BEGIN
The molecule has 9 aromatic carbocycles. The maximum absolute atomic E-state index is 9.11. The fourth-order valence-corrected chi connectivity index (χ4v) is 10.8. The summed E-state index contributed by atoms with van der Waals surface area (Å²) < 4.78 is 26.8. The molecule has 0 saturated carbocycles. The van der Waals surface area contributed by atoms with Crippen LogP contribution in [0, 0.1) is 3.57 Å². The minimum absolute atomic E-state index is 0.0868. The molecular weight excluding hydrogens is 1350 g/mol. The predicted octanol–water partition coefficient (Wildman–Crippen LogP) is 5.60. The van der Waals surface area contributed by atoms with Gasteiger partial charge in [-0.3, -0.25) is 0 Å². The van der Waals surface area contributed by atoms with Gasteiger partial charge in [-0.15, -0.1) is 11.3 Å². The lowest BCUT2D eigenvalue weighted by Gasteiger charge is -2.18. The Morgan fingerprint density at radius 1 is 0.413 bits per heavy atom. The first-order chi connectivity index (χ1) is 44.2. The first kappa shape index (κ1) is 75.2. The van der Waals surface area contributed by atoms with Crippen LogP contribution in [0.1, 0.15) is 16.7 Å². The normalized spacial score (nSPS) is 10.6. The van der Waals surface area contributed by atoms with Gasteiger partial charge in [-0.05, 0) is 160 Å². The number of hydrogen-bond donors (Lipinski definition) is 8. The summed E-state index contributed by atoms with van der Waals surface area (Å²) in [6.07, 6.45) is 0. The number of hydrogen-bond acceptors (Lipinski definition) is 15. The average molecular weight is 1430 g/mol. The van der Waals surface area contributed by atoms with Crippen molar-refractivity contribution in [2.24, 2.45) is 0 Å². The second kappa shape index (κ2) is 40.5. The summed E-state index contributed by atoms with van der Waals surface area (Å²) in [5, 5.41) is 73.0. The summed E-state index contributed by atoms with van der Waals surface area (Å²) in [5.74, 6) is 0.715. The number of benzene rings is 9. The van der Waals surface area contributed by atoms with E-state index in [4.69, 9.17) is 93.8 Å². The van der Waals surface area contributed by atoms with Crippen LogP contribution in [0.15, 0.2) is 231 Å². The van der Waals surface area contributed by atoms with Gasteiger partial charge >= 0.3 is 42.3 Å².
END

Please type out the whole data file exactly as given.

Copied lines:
The molecule has 9 aromatic carbocycles. The maximum absolute atomic E-state index is 9.11. The fourth-order valence-corrected chi connectivity index (χ4v) is 10.8. The summed E-state index contributed by atoms with van der Waals surface area (Å²) < 4.78 is 26.8. The molecule has 0 saturated carbocycles. The van der Waals surface area contributed by atoms with Crippen LogP contribution in [0, 0.1) is 3.57 Å². The minimum absolute atomic E-state index is 0.0868. The molecular weight excluding hydrogens is 1350 g/mol. The predicted octanol–water partition coefficient (Wildman–Crippen LogP) is 5.60. The van der Waals surface area contributed by atoms with Gasteiger partial charge in [-0.3, -0.25) is 0 Å². The van der Waals surface area contributed by atoms with Gasteiger partial charge in [-0.15, -0.1) is 11.3 Å². The lowest BCUT2D eigenvalue weighted by Gasteiger charge is -2.18. The Morgan fingerprint density at radius 1 is 0.413 bits per heavy atom. The first-order chi connectivity index (χ1) is 44.2. The first kappa shape index (κ1) is 75.2. The van der Waals surface area contributed by atoms with Crippen LogP contribution in [0.1, 0.15) is 16.7 Å². The normalized spacial score (nSPS) is 10.6. The van der Waals surface area contributed by atoms with Gasteiger partial charge in [-0.05, 0) is 160 Å². The number of hydrogen-bond donors (Lipinski definition) is 8. The summed E-state index contributed by atoms with van der Waals surface area (Å²) in [6.07, 6.45) is 0. The number of hydrogen-bond acceptors (Lipinski definition) is 15. The average molecular weight is 1430 g/mol. The van der Waals surface area contributed by atoms with Crippen molar-refractivity contribution in [2.24, 2.45) is 0 Å². The second kappa shape index (κ2) is 40.5. The summed E-state index contributed by atoms with van der Waals surface area (Å²) in [5, 5.41) is 73.0. The summed E-state index contributed by atoms with van der Waals surface area (Å²) in [5.74, 6) is 0.715. The number of benzene rings is 9. The van der Waals surface area contributed by atoms with E-state index in [4.69, 9.17) is 93.8 Å². The van der Waals surface area contributed by atoms with Crippen LogP contribution in [0.15, 0.2) is 231 Å². The van der Waals surface area contributed by atoms with Gasteiger partial charge >= 0.3 is 42.3 Å².